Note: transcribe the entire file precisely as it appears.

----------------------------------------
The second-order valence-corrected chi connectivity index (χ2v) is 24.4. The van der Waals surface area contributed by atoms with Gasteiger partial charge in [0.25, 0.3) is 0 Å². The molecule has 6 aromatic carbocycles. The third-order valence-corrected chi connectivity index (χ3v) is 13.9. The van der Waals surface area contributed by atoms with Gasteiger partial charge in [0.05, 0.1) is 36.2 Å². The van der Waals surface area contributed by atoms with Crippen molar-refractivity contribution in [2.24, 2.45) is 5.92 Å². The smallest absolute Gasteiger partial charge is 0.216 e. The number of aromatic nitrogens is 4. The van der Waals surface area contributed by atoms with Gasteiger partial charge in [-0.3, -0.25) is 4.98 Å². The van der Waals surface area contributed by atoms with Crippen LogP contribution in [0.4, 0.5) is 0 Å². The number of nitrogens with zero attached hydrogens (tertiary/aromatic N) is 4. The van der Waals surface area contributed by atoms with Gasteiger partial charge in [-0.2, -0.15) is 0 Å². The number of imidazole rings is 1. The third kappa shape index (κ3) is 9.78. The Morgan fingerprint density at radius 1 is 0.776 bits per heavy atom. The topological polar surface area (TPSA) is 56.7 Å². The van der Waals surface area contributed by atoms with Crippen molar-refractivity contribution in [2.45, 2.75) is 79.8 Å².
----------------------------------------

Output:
The second-order valence-corrected chi connectivity index (χ2v) is 24.4. The van der Waals surface area contributed by atoms with Gasteiger partial charge in [0.25, 0.3) is 0 Å². The molecule has 6 aromatic carbocycles. The third-order valence-corrected chi connectivity index (χ3v) is 13.9. The van der Waals surface area contributed by atoms with Gasteiger partial charge in [0.05, 0.1) is 36.2 Å². The van der Waals surface area contributed by atoms with Crippen molar-refractivity contribution in [2.24, 2.45) is 5.92 Å². The smallest absolute Gasteiger partial charge is 0.216 e. The number of aromatic nitrogens is 4. The van der Waals surface area contributed by atoms with Gasteiger partial charge in [-0.3, -0.25) is 4.98 Å². The van der Waals surface area contributed by atoms with Crippen LogP contribution in [0.4, 0.5) is 0 Å². The number of nitrogens with zero attached hydrogens (tertiary/aromatic N) is 4. The van der Waals surface area contributed by atoms with Gasteiger partial charge in [-0.2, -0.15) is 0 Å². The number of imidazole rings is 1. The third kappa shape index (κ3) is 9.78. The Morgan fingerprint density at radius 1 is 0.776 bits per heavy atom. The topological polar surface area (TPSA) is 56.7 Å². The van der Waals surface area contributed by atoms with Crippen molar-refractivity contribution in [2.45, 2.75) is 79.8 Å².